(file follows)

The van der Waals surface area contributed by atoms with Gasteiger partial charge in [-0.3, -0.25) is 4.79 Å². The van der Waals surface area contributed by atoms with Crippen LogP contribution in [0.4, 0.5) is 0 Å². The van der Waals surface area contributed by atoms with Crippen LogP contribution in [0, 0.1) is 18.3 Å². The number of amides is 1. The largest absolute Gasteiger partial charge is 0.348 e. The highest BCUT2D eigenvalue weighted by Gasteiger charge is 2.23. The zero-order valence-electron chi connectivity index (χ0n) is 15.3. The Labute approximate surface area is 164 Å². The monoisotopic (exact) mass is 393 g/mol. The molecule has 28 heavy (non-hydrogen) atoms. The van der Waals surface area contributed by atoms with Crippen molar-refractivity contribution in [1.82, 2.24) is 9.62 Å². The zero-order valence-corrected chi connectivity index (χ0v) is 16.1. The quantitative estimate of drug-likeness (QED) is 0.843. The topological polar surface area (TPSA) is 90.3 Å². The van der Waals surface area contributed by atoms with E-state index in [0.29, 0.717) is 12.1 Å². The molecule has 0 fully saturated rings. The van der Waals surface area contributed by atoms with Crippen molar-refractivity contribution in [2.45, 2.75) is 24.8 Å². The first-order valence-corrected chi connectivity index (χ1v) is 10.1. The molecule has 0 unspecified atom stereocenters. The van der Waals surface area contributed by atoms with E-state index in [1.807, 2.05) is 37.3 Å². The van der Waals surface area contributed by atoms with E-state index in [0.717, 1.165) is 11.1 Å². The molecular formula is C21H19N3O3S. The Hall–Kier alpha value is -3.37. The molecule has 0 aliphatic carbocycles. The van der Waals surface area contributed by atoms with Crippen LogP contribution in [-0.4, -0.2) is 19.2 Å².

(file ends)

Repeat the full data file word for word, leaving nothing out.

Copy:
The van der Waals surface area contributed by atoms with Gasteiger partial charge in [-0.3, -0.25) is 4.79 Å². The van der Waals surface area contributed by atoms with Crippen LogP contribution in [0.4, 0.5) is 0 Å². The van der Waals surface area contributed by atoms with Crippen LogP contribution in [0, 0.1) is 18.3 Å². The number of amides is 1. The largest absolute Gasteiger partial charge is 0.348 e. The highest BCUT2D eigenvalue weighted by Gasteiger charge is 2.23. The zero-order valence-electron chi connectivity index (χ0n) is 15.3. The Labute approximate surface area is 164 Å². The monoisotopic (exact) mass is 393 g/mol. The molecule has 28 heavy (non-hydrogen) atoms. The van der Waals surface area contributed by atoms with Crippen molar-refractivity contribution in [1.82, 2.24) is 9.62 Å². The zero-order valence-corrected chi connectivity index (χ0v) is 16.1. The quantitative estimate of drug-likeness (QED) is 0.843. The topological polar surface area (TPSA) is 90.3 Å². The van der Waals surface area contributed by atoms with E-state index in [0.29, 0.717) is 12.1 Å². The molecule has 0 fully saturated rings. The van der Waals surface area contributed by atoms with Crippen molar-refractivity contribution in [2.45, 2.75) is 24.8 Å². The first-order valence-corrected chi connectivity index (χ1v) is 10.1. The molecule has 0 unspecified atom stereocenters. The van der Waals surface area contributed by atoms with E-state index in [1.807, 2.05) is 37.3 Å². The van der Waals surface area contributed by atoms with E-state index in [0.717, 1.165) is 11.1 Å². The molecular formula is C21H19N3O3S. The Hall–Kier alpha value is -3.37. The molecule has 0 aliphatic carbocycles. The van der Waals surface area contributed by atoms with Crippen LogP contribution in [-0.4, -0.2) is 19.2 Å².